Wall Street Protest Logistics

Protests in the Middle East, known as "The Arab Spring," echoed around the world. On Friday, December 17, 2010, a fruit vendor named Mohamed Bouazizi covered himself in flammable liquid and lit a match. His body was quickly engulfed in flames and, despite attempts to save his life, Bouazizi died on January 4th, 2011. He was 26 years old. Like how Buddhist monk Thích Quảng Đức's self-immolation in Saigon nearly 50 years earlier represented the frustration of many Vietnamese, Bouazizi's action became symbolic of a much larger frustration in Tunisian society.

What happened next, however, was a product of modern times: Word spread of Bouazizi's action through social networks, with Facebook specifically becoming a flashpoint for protest organizations across the country. By the time Tunisia's former leader, Zine El Abidine Ben Ali, resigned and fled the country in mid-January 2011, over a fifth of Tunisia's population was on Facebook.

WHAT IS IT?

The term "social media activism" is ambiguous. That's intentional, as its application varies depending on what it's connected with. Both Occupy Wall Street and "#CancelColbert" fall under the umbrella of "social media activism," so the term needs to be ambiguous by its nature. With those two examples, you already kinda know what it is, right? Social media activism can be as simple as a trending topic ("#CancelColbert") for interested parties to engage in a bigger conversation, and as complex as Occupy Wall Street's multiplatform, multimedia initiative. As the name implies, there's no standard social network used for social media activism; YouTube, Twitter, Facebook, Sina Weibo and myriad others are employed as need be.

In the case of Tunisia, Facebook was the social service of choice, with hackers, protesters and everyday Tunisians using the service collaboratively. It served as a message board for sharing images, video and stories, in addition to creating a public forum for communication.

In response to the Santa Barbara shootings by Elliot Rodger, activists and general newsreaders alike used the "YesAllWomen" hashtag on Twitter. The hashtag is still in use over a month later, where it's become an ongoing conversation about women's rights versus how women are treated in reality.

WHY SHOULD I CARE?

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Beyond the whole "you're a participating member of human society" thing, social media activism is a fascinating modern version of protest and communication. Because of the internet, social media platforms and the ubiquity of mobile phones with cameras, activism and protest are now truly global events. Not interested in participating? That's fair!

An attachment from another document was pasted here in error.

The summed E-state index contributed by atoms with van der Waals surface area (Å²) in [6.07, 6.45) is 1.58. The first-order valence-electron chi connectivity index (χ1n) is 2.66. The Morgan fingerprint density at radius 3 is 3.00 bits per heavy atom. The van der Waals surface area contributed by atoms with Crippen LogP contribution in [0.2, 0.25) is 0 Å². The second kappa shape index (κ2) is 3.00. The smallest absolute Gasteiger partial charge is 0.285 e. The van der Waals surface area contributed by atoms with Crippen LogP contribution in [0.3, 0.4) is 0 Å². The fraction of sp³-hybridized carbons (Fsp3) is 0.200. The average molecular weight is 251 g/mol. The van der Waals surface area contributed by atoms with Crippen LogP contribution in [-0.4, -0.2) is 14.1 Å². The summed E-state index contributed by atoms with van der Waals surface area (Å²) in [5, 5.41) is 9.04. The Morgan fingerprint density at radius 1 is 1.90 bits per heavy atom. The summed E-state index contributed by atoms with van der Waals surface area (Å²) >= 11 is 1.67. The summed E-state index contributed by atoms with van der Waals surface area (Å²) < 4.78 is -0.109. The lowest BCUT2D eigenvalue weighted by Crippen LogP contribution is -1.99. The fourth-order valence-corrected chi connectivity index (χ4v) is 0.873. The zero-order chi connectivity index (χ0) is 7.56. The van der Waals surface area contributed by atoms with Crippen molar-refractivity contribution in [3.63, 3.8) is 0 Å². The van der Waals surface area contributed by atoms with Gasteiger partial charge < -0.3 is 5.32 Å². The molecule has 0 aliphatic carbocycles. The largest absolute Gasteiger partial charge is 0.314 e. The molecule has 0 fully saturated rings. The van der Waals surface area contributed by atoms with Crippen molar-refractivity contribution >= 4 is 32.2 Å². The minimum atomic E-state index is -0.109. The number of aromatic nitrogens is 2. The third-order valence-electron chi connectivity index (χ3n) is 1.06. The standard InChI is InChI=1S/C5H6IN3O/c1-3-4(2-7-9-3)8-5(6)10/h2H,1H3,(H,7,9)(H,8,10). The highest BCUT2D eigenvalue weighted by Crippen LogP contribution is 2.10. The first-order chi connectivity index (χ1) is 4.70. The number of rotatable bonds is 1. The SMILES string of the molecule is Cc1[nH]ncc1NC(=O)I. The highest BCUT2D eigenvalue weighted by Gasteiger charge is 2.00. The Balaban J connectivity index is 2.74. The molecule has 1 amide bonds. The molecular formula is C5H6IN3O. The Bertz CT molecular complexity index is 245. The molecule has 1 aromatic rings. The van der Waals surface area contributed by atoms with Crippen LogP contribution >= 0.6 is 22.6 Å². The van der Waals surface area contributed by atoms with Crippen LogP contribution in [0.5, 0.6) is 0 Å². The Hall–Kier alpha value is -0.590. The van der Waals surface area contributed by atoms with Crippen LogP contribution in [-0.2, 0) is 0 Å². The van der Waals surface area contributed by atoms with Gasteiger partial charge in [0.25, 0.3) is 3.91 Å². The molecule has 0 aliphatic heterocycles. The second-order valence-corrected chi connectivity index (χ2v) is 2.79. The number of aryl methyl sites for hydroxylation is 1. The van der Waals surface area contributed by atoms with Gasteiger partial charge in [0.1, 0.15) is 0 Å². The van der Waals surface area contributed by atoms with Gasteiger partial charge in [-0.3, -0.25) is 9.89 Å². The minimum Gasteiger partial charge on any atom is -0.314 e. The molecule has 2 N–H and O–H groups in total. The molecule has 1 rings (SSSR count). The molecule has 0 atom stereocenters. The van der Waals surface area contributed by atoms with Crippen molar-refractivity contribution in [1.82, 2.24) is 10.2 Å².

The other side of the coin is that, sometimes, these movements affect your life whether you like it or not. If you were in Egypt in early 2011, whether you were part of the conversation or not didn't matter: The president was overthrown.

WHAT'S THE ARGUMENT?

While not an "argument" per se, some say that media coverage focuses on the medium -- social media -- over the message, and it ends up diluting the protest. Author Malcolm Gladwell argues as much in The New Yorker: "People protested and brought down governments before Facebook was invented. They did it before the internet came along. Barely anyone in East Germany in the 1980s had a phone -- and they ended up with hundreds of thousands of people in central Leipzig and brought down a regime." Gladwell's also questioned the efficacy of social media in organizing physical protest; it's easy for people to participate online, but far more difficult to turn those words into action (so the argument goes).

Back in May, a tweet from The Colbert Report's official Twitter account made a grave error: publishing a punch line from Colbert's show that night without including the joke's setup. In lampooning Washington Redskins owner Dan Snyder, Colbert made the following punch line in reference to a (fake) video that proposed Colbert was caught making racist remarks about Asians. The tweet, since deleted, said this:

In response, writer/activist Suey Park created the "#CancelColbert" hashtag. It became a rallying cry for some Asian Americans to speak about their experiences with racism in America. Except that some Asian Americans -- notably Deadspin's Tommy Craggs and Kyle Wagner -- found Park's use of "hashtag activism" only served to misdirect the original conversation away from Snyder. It's not the first, but it's certainly the most prominent example of social media activism that many believe to be a misuse.

WANT EVEN MORE?

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We sure hope you do, because there's quite a bit on the subject that's worth reading. The MIT Technology Review has a great piece from John Pollock digging in on the hackers behind Tunisia's uprising. Al Jazeera America wrote about "#CancelColbert" and whether social media activism is effective; The New Yorker spoke with Park and discussed her background. The New York Times has a thorough background on Bouazizi and similar actions.

And finally, Jehane Noujaim's excellent 2013 documentary The Square both demonstrates the use of social media activism in a real-life revolution setting, and grippingly details the movement in Tahrir Square. It's on Netflix, even! Don't miss it!

[Image credit: AP Photo/John Minchillo (Zuccotti Park), The White House (Michelle Obama), Ferdinand Delacroix, Comedy Central, Twitter (@ColbertReport), AP Photo/Maya Alleruzzo (Facebook/Twitter)]